MAEBASHI, GUNMA PREF. – Bank of Japan board member Makoto Sakurai said on Thursday excessive monetary easing could destabilize the economy and suggested the bank could whittle down its massive stimulus program if growth continues to strengthen.
Sakurai, a former academic who is seen as representing the BOJ’s mainstream views, also said the central bank must be mindful of the risk that prolonged easing may hurt financial institutions’ profits and disrupt Japan’s banking system.
“If financial institutions’ profits are eroded for a long period time under a low-interest rate environment, that could affect financial intermediation,” Sakurai said in a speech to business leaders in Maebashi, Gunma Prefecture, on Thursday.
The remarks underscore a growing concern among central bankers about the rising cost of the BOJ’s stimulus program, which has made them more open to debating a future exit from crisis-mode policies.
The BOJ’s yield curve control, which caps long-term borrowing costs at zero, will have a stronger effect in boosting demand as inflation expectations and Japan’s economic potential grow, Sakurai said.
That means maintaining ultra-loose policy for too long could create excessive demand, he added.
“We need to pay utmost caution so that changes in the external environment don’t disrupt the balance between supply and demand,” he said.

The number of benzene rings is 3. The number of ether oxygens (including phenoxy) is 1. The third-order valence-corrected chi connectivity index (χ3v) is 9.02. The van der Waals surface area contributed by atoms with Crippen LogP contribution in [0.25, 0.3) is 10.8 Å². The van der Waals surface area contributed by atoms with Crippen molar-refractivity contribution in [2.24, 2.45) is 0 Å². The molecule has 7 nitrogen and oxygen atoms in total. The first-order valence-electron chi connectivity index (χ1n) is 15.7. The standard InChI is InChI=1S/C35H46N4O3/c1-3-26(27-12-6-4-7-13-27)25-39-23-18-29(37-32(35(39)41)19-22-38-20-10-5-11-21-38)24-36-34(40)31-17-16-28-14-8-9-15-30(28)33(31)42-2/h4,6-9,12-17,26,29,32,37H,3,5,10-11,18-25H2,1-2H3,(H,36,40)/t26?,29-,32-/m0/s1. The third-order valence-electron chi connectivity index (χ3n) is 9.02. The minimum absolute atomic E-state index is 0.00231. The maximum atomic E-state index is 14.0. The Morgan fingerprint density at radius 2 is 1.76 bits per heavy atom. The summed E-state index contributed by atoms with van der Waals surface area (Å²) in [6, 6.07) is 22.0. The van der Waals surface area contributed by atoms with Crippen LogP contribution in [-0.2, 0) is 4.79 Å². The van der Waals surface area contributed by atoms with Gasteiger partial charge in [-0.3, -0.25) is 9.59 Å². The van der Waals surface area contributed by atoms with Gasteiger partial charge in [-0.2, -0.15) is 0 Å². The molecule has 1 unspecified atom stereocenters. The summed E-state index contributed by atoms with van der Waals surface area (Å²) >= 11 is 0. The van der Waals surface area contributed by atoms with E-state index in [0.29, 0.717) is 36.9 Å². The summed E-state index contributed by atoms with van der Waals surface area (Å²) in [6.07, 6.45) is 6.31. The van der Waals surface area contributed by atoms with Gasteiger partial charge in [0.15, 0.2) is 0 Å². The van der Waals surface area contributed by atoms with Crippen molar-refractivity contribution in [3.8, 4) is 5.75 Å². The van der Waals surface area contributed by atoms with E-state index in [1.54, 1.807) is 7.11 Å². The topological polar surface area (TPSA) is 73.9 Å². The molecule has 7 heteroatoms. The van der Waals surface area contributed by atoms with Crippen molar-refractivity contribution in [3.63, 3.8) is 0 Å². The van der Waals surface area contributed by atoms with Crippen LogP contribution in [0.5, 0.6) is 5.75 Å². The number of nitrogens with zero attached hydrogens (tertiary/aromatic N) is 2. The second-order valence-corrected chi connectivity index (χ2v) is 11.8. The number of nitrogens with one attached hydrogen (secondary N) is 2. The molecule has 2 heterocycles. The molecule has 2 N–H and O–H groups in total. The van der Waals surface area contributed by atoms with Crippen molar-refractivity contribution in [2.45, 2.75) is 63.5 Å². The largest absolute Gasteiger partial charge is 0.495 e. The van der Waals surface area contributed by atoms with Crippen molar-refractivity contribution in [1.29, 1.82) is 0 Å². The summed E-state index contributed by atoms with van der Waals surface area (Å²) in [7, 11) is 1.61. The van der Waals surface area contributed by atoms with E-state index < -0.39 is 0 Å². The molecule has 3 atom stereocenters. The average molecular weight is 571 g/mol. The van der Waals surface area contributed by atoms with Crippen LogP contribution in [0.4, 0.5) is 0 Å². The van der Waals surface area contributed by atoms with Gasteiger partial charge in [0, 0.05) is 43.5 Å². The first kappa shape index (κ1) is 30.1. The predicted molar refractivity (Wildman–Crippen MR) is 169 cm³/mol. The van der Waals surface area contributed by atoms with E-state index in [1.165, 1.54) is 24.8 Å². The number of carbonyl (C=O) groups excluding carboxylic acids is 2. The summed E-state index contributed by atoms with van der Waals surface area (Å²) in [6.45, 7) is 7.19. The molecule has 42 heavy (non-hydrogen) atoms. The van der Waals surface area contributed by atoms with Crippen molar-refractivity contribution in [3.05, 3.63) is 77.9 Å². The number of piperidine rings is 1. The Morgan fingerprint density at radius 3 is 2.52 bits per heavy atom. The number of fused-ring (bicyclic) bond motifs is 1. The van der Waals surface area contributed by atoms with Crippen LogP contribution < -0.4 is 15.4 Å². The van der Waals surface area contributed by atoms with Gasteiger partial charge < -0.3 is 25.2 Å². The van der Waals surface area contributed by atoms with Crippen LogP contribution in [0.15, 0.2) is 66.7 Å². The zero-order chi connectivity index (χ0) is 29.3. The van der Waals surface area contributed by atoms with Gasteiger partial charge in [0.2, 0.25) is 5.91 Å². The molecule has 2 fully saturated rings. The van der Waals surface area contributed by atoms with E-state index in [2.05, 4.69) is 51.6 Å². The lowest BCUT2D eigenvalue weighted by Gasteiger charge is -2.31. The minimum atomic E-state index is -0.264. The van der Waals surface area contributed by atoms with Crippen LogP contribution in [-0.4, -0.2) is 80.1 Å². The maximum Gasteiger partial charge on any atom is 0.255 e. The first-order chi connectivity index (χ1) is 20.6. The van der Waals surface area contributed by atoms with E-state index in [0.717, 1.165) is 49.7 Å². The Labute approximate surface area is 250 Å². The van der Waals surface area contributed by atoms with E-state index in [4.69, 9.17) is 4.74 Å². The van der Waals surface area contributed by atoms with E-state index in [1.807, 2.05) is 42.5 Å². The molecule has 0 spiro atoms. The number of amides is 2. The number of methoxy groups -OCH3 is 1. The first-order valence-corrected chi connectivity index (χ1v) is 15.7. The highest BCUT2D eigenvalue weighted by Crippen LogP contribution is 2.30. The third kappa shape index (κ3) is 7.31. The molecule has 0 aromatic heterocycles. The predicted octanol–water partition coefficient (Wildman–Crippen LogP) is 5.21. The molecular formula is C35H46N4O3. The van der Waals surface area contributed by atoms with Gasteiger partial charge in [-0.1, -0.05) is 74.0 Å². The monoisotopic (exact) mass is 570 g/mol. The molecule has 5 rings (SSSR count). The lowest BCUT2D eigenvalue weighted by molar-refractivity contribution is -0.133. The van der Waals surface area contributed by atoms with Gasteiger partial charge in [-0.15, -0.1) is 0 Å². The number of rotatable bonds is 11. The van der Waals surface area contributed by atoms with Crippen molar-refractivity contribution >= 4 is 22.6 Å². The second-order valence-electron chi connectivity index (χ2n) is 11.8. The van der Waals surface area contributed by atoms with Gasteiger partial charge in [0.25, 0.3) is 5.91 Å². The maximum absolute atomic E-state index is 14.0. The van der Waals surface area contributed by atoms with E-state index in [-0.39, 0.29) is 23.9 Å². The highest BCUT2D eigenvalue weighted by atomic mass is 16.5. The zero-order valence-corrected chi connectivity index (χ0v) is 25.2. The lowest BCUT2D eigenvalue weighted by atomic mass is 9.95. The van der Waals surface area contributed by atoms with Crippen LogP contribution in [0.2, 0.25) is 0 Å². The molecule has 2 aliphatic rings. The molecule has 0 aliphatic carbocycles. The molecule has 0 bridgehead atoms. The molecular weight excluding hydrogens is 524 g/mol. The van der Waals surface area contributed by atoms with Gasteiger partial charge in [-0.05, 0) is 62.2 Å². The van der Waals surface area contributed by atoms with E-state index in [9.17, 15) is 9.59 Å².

“The BOJ must examine how best to guide monetary policy as needed without any preset idea, taking this point into account.”
With the YCC, the BOJ guides short-term rates at minus 0.1 percent and the 10-year bond yield around zero percent.
BOJ Gov. Haruhiko Kuroda has stressed the central bank was in no rush to reduce its stimulus with inflation still distant from its 2 percent target.
But he has also signaled the chance of raising the yield target before inflation hits 2 percent, given the rising cost and diminishing returns of prolonged easing.
A summary of the debate at the BOJ’s April rate review showed some board members voicing concern over the cost of easing.
One member said the BOJ must find ways to gain public understanding that the bank is ready to dial back monetary support if the economy continues to improve, a sign it is working to prepare markets for a future exit.